Luton's Local Plan
As part of our role as the Government’s adviser on the historic environment, Historic England gives advice to local councils on their Local Plans. Over recent years, we've worked with Luton Borough Council on the historic environment policies in their Local Plan - the document which sets out where development can go in the area.
This summer, their Planning Inspector’s Report on Luton was published. The work we did with Luton Borough Council has led to the inspector agreeing with our proposed changes to improve the plan’s historic environment policies.
Stockwood Park and Power Court
We have also helped amend Luton’s policies for two large development sites at Stockwood Park and Power Court, adding in reference to Luton Hoo Registered Park and Garden (a Capability Brown landscape providing an important green lung on the urban edge of Luton), Plaiters Lea Conservation Area (home to Luton’s famous hatting industry) and strengthening references to the River Lea and St Mary’s Church, Luton’s only Grade I listed building.
The Inspector has recommended including a new policy in the plan calling for an early review of what should be put at Stockwood Park, near Luton Hoo, and Power Court, near St Mary’s and Plaiters Lea, and where the football club should move to.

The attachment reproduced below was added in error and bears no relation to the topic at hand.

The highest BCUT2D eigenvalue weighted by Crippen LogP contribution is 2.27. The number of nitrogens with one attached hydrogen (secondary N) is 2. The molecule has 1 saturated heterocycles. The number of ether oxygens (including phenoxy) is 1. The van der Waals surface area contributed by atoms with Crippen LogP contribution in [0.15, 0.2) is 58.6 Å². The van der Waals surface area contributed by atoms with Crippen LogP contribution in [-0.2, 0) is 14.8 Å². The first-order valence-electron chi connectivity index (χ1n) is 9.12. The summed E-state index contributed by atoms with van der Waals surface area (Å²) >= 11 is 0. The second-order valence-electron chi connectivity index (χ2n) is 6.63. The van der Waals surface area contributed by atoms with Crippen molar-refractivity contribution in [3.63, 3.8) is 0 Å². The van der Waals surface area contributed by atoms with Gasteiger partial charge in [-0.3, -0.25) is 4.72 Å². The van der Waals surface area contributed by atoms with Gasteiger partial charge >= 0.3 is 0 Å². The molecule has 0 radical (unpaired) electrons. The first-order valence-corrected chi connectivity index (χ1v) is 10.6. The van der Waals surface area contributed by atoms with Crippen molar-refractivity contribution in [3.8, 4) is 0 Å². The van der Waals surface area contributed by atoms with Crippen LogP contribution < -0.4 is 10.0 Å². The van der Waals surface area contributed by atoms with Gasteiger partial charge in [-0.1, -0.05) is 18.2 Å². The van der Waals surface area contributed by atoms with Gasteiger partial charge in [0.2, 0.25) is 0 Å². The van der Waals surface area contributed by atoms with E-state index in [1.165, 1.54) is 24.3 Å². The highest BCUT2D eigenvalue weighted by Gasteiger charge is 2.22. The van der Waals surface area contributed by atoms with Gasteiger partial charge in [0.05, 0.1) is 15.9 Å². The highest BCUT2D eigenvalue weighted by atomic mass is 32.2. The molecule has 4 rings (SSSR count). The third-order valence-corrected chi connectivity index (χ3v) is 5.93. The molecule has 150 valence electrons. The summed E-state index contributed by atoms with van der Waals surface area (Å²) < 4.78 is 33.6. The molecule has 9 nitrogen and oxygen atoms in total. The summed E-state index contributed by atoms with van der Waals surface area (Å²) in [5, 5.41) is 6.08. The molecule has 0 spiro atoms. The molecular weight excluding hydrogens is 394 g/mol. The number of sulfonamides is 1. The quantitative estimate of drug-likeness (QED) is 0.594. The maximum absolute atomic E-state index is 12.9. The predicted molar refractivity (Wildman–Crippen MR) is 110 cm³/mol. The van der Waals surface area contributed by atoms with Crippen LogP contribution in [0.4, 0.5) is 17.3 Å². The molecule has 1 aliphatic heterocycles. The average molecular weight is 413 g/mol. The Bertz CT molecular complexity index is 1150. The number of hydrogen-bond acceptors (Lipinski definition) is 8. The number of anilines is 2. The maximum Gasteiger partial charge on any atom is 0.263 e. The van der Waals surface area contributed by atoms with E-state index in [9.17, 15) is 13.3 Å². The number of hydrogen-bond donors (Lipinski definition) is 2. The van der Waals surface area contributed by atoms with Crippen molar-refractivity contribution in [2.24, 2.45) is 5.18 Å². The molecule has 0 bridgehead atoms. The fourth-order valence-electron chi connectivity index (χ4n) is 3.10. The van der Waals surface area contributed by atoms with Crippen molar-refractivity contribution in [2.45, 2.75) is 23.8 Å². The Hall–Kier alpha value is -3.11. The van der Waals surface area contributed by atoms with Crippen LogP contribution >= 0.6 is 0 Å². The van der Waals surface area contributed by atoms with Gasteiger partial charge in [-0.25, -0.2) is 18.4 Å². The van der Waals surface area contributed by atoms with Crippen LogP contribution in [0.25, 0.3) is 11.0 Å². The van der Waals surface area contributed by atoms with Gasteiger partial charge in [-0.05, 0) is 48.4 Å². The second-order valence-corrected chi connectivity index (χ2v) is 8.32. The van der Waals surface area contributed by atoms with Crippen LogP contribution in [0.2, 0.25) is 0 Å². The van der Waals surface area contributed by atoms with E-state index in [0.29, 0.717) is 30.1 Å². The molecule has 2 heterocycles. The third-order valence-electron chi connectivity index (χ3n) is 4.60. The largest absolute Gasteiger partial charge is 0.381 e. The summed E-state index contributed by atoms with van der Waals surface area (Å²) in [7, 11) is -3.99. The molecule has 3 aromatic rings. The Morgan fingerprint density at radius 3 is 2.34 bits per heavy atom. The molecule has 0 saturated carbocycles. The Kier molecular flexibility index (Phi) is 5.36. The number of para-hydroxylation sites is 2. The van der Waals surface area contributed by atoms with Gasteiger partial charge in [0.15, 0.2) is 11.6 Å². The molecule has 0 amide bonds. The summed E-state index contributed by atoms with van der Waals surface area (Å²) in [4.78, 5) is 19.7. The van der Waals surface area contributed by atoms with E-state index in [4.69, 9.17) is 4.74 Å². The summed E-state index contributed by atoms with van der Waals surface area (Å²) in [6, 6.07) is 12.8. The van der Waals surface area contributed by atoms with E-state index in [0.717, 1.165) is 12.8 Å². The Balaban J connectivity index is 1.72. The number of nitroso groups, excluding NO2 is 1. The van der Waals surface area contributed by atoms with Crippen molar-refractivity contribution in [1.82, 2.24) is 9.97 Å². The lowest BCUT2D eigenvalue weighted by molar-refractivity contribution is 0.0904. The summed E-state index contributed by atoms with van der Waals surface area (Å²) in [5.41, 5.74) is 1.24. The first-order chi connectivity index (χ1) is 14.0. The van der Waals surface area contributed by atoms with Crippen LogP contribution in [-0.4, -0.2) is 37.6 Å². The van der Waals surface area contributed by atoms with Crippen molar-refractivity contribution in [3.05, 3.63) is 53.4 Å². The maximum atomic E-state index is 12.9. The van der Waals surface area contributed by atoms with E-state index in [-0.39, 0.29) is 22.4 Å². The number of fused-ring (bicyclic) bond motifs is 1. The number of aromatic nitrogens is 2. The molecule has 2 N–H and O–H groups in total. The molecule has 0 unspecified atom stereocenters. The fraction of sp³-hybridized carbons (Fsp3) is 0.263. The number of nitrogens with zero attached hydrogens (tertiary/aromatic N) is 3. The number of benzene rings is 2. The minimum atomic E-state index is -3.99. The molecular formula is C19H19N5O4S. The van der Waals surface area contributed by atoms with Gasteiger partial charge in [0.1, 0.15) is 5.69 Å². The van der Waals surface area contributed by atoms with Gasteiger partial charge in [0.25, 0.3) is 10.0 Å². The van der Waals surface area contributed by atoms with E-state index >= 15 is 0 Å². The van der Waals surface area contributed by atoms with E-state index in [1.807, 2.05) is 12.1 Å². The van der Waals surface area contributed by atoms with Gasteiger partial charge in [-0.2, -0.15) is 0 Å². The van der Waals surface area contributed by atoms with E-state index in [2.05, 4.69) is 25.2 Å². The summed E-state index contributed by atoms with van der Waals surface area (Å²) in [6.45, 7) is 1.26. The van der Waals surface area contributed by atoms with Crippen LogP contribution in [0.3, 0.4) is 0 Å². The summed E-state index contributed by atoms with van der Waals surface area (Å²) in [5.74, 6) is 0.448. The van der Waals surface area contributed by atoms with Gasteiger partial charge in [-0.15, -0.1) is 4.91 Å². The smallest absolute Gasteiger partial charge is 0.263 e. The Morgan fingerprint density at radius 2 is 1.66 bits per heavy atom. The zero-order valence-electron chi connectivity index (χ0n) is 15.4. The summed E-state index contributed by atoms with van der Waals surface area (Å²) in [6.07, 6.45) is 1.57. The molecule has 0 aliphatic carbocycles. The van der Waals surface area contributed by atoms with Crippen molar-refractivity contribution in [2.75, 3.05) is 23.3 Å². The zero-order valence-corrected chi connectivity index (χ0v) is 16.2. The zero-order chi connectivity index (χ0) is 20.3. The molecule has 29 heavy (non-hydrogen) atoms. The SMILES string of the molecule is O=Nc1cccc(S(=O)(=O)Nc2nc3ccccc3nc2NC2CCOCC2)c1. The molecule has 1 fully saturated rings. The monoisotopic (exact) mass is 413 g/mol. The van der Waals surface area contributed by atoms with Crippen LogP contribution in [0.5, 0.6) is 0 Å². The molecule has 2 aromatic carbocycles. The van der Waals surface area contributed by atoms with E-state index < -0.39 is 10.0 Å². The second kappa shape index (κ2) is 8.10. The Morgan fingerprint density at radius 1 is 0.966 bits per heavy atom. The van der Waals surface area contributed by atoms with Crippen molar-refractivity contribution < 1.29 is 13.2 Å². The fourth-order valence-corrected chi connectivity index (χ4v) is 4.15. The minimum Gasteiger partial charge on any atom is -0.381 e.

East Circular relief road route
The Inspector also noted our serious concerns about the safeguarded route for a future East Circular relief road. The route crosses two of only three scheduled monuments in the borough. Whilst the safeguarded route will remain in the plan, the Inspector recommended that further reference is made in the plan to these important monuments. We also have been pleased to see amendments to the polices for the Creative Quarter (Plaiters Lea) and High Town, two conservation areas in the town at risk, with more reference to the important heritage there as we requested.
Why we advise local councils
Our aim when advising councils is to identify local historic buildings, monuments, landscapes and conservation areas throughout each Local Plan so that, in the words of national planning policy, there is “a positive strategy for the historic environment.” In this way historic assets should be protected and sensitively incorporated as change happens in an area.
How the process works
As part of the process of adopting a local plan, we went to the Local Plan Examination in Public in late 2016. This is the final stage in the process of plan making where an independent planning inspector reviews a council’s proposed local plan. Public hearings, called an Examination in Public, are held and people and organisations interested in the plan can make comments about the plan directly to the Inspector, as we did.
At the end of the review of the plan, the Inspector publishes a report with changes that need to be made to the plan so it is considered ‘sound’, which is a test set by Government to make sure that all adopted plans are consistent with the relevant law and policy.
The Inspector’s Report on Luton was published in Summer 2017.
How to get involved
Each local council has a local plan to set out where development should go. They review it regularly and have to ask the public for their views as part of the process. To find out what stage your council is at with their next local plan and when they will next be consulting the public, check the local plan pages on their website.